Problems in gambling research


Social Cost Pathological Gambler Crime Rate Consumer Surplus Casino Gambling 
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  1. 7.
    Heyne attributes the example to Michael Polanyi. By the way, people balance bicycles not by leaning in the opposite direction of a fall, but rather, by “[turning] the handlebars in the direction they are tipping so as to generate a centrifugal force that will offset the gravitational force pulling them down and to do this in such a manner that, for any given angle of imbalance, the curvature will be inversely proportional to the square of the cyclist’s velocity.” (Heyne 2001, p. 1)Google Scholar
  2. 8.
    See Walker and Barnett (1999) and Walker (2003) for a more detailed review of the literature on social costs.Google Scholar
  3. 9.
    These estimates are by Thompson et al. (1997) and Kindt (1995).Google Scholar
  4. 11.
    The 1997 paper is an early draft of Walker and Barnett (1999) that was presented at a conference.Google Scholar
  5. 12.
    The discussion of the Politzer et al. (1985) study in this book is in Sect. 6.5.1.Google Scholar
  6. 13.
    See Baumol and Oates (1988, pp. 29–32). The externalities issue is actually quite complicated but Grinols (2004) and Grinols and Mustard (2001) treat it as if it is very simple and straightforward.Google Scholar
  7. 14.
    Critiques include Federal Reserve (2003), Walker (2003), and Walker and Barnett (1999).Google Scholar
  8. 15.
    The studies include Politzer et al. (1985), Thompson et al. (1997), and Thompson and Quinn (2000), which have all been addressed earlier in this book. These studies or their methodologies have been criticized by the Federal Reserve (2003), NRC (1999), Walker and Barnett (1999), and Walker (2003), among others.Google Scholar
  9. 16.
    Marfels (1998, p. 416) provides a valid but brief attack on Grinols and Omorov’s interpretation of DUP activities.Google Scholar
  10. 17.
    Grinols (1997) gives the same example. He is probably the most persistent proponent of this view.Google Scholar
  11. 18.
    This passage has been cited or quoted by Grinols (1994a, p. 8; 1995a, p. 8), Grinols and Mustard (2000, p. 224), Grinols and Omorov (1996, p. 50), Kindt (1995, p. 567; 2001, p. 19), and Thompson and Schwer (2005, p. 64).Google Scholar
  12. 19.
    For a discussion specific to gambling, see ACIL (1999, pp. 60–61).Google Scholar
  13. 21.
    Tullock (1981, p. 391, note 2) explains, “Bhagwati is attempting to get the term ‘rent-seeking’ shifted to ‘directly unproductive profit seeking, DUP (pronounced dupe)’. I do not like rent-seeking as a term and would agree that this revision of the language would be an improvement, but I suspect that it is too late to make the change now.”Google Scholar
  14. 22.
    Bhagwati and Srinivasan (1982, p. 34) also make this point. Bhagwati (1982, p. 994) and Bhagwati and Srinivasan (1982) explain that in some cases DUP activities may be welfare enhancing.Google Scholar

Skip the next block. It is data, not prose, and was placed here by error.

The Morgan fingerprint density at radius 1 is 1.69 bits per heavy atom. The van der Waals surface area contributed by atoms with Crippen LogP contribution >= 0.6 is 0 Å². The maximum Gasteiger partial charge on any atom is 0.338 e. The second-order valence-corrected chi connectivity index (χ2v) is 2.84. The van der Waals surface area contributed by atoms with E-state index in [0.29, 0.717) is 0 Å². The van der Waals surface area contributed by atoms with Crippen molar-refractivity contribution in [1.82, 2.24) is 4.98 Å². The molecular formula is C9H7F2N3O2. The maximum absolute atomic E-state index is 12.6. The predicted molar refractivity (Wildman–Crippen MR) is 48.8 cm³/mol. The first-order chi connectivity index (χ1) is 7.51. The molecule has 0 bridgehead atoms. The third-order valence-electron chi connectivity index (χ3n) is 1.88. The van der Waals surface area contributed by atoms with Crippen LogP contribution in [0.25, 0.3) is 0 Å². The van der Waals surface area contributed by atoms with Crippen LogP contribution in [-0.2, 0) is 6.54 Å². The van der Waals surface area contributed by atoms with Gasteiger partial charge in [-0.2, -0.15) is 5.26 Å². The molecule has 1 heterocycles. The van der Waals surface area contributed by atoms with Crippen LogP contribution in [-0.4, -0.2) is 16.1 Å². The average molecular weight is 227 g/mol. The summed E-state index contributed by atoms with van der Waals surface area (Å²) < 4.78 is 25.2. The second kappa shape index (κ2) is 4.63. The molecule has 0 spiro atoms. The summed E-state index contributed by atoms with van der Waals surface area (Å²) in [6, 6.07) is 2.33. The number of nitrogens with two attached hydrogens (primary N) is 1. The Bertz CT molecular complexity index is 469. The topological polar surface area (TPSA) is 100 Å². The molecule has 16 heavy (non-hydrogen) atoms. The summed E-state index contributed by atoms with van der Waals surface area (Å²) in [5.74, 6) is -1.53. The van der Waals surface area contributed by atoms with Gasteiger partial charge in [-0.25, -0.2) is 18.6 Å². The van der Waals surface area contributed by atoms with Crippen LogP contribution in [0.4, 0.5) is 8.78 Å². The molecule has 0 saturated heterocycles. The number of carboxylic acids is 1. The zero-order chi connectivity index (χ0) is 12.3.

15. 24.
    See Albanese (1985), Curran and Scarpitti (1991), Stokowski (1996), Stitt, Giacopassi, and Nichols (2003), and Thalheimer and Ali (2004).Google Scholar
  16. 25.
    For example, a recent state-sponsored study of casino gambling in Indiana (PolicyAnalytics 2006) relied almost entirely on the Grinols and Mustard (2006) paper for its discussion of crime.Google Scholar
  17. 27.
    Grinols and Mustard (2006, p. 7, note 13) attempt to consider the issue indirectly. They analyze the crime rates in counties containing national parks and find that when population is adjusted by visitors, there is not an increase in the crime rate for park counties. Then they compare national parks to Las Vegas, for which visitor data are available. If Las Vegas and park visitors had identical propensities to commit crimes, Las Vegas would need to have 59 million visitors to account for its number of larcenies in 1994. Las Vegas had 30 million visitors. This implies that casino visitors are more likely than park visitors to commit crimes.Google Scholar
  18. 28.
    Another potential problem is that Grinols and Mustard do not account for casino size or volume. This would be related to the number of visitors to the casino county. They simply account for the opening year of the casinos. Although they note that casino profits and gross revenue are not available for Indian casinos, there are available proxies for casino volume. One such measure that is available is casino square footage (Walker and Jackson 2007a). Accounting for casino size might give a better indication of the relationship between casinos and crime.Google Scholar
  19. 29.
    Grinols and Mustard (2006, p. 14) indicate that they use the “cost per victimization figures...” This must be the higher “total cost per victimization” figure rather than “tangible costs per victimization” (Miller et al. 1996, p. 24).Google Scholar
  20. 30.
    For a discussion, see “Uncertainty of the estimates and sensitivity analysis” (Miller et al. 1996, pp. 19–23).Google Scholar
  21. 31.
    Grinols and Mustard (2006, p. 14) compare their cost estimate to that by Thompson et al. (1996). Walker and Barnett (1999) analyze the Thompson et al. study in detail and find that it greatly overestimates the social costs of gambling.Google Scholar
  22. 33.
    This discussion is adapted from Walker (2007a).Google Scholar
  23. 35.
    For example see Lancaster (1990), Hausman (1998), Hausman and Leonarad (2002), and Scherer (1979).Google Scholar
  24. 36.
    This appears to be the same discussion as in Grinols and Mustard (2001).Google Scholar

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© Springer-Verlag Berlin Heidelberg 2007

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